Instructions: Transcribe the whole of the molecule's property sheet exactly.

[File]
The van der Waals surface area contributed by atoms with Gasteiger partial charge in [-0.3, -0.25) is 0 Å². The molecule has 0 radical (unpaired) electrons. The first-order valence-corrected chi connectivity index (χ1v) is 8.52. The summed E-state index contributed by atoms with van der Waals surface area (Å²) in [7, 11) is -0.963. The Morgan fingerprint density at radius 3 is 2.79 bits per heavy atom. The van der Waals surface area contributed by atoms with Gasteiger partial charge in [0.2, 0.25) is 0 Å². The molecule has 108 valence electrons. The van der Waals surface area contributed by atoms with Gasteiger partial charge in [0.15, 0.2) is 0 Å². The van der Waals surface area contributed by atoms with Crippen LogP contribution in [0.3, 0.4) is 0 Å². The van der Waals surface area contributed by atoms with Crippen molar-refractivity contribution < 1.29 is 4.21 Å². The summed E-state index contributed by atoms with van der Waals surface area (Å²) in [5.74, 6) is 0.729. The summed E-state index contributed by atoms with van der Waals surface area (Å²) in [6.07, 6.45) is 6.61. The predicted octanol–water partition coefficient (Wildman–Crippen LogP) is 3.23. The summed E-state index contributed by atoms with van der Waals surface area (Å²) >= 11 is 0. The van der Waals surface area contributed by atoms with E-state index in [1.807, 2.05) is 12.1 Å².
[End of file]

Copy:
The van der Waals surface area contributed by atoms with Gasteiger partial charge in [-0.3, -0.25) is 0 Å². The molecule has 0 radical (unpaired) electrons. The first-order valence-corrected chi connectivity index (χ1v) is 8.52. The summed E-state index contributed by atoms with van der Waals surface area (Å²) in [7, 11) is -0.963. The Morgan fingerprint density at radius 3 is 2.79 bits per heavy atom. The van der Waals surface area contributed by atoms with Gasteiger partial charge in [0.2, 0.25) is 0 Å². The molecule has 108 valence electrons. The van der Waals surface area contributed by atoms with Gasteiger partial charge in [0.15, 0.2) is 0 Å². The van der Waals surface area contributed by atoms with Crippen LogP contribution in [0.3, 0.4) is 0 Å². The van der Waals surface area contributed by atoms with Crippen molar-refractivity contribution < 1.29 is 4.21 Å². The summed E-state index contributed by atoms with van der Waals surface area (Å²) in [5.74, 6) is 0.729. The summed E-state index contributed by atoms with van der Waals surface area (Å²) in [6.07, 6.45) is 6.61. The predicted octanol–water partition coefficient (Wildman–Crippen LogP) is 3.23. The summed E-state index contributed by atoms with van der Waals surface area (Å²) >= 11 is 0. The van der Waals surface area contributed by atoms with E-state index in [1.807, 2.05) is 12.1 Å².